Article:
The world's economies are out of sync -- just in time to give investors looking for a way to escape the anticipated 2007 slowdown in the U.S. economy a profitable place to park some money.The economies of China, India, Europe and even Japan are set to outgrow the U.S. economy next year, and those stock markets are likely to outperform Wall Street. But if you want a piece of that global action, you'll need to put some chips on the table -- global blue chips, that is. In 2007, at least, cyclical global commodity producers of coal, iron, copper, etc., and industrial-infrastructure plays in construction equipment or power plants, should take a back seat in your global portfolio to the shares of overseas companies with a global reach that do most of their business in the thriving domestic-consumer economies of China, India, Europe and Japan. In this column, I'll name 10 global blue chips to own for 2007.
U.S. No Longer DrivesAfter years in which the U.S. powered the global economy, it's now the turn of the rest of the world to drive the pace while the U.S. economy takes a breather. Europe has trailed the U.S. in economic growth for as long as I can remember, but in the second and third quarters of 2006, growth in the European Union actually outpaced growth in the U.S. economy, and projections call for the European Union to do the same in 2007.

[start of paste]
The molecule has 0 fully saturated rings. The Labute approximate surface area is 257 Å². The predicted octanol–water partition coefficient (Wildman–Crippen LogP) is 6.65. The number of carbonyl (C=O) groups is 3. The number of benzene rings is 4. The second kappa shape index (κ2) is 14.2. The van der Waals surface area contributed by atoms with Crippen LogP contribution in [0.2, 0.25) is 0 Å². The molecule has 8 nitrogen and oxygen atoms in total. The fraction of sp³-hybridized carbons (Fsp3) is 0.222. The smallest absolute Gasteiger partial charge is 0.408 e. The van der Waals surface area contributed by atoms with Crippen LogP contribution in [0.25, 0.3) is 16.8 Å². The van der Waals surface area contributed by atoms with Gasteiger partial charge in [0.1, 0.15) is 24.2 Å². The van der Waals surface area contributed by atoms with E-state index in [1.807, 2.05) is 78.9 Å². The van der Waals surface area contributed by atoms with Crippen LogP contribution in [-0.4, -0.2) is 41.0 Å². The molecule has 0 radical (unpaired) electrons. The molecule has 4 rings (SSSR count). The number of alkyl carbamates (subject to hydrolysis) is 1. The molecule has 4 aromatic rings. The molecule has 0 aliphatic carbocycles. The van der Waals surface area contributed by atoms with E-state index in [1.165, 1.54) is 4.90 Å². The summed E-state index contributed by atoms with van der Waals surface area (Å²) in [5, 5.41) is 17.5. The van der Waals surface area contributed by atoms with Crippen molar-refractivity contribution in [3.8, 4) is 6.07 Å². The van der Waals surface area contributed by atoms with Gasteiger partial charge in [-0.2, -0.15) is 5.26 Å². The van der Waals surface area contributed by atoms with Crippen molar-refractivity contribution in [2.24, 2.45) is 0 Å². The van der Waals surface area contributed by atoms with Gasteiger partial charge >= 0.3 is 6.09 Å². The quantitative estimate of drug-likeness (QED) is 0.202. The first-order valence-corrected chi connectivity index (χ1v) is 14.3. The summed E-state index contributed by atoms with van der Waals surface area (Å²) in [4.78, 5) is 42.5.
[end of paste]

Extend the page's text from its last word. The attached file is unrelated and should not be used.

Markets Have ChangedThis economic performance is likely to hold up even if the U.S. economy slows. There are two reasons: First, in the past five years, global export patterns have changed so that Europe is now as big a customer for China as the U.S. is, and intra-regional trade in Asia is more important than trade with either of those faraway markets. Second, the domestic economies of Asia have grown to the point where most growth in China and India -- and Japan -- now comes from spending by domestic consumers. For those two reasons, I've emphasized companies that derive the bulk of their revenue not from exporting to the slowing U.S. economy but from the domestic markets of Europe and Asia. I've chosen to focus on big companies in this list because:
- The shares of big companies provide a little more safety in what is likely to be a volatile year.
- It's hard for U.S. investors to follow anything but the biggest overseas companies, and I'd prefer that you be able to do your own due diligence on as many of these as possible rather than take my recommendations on faith.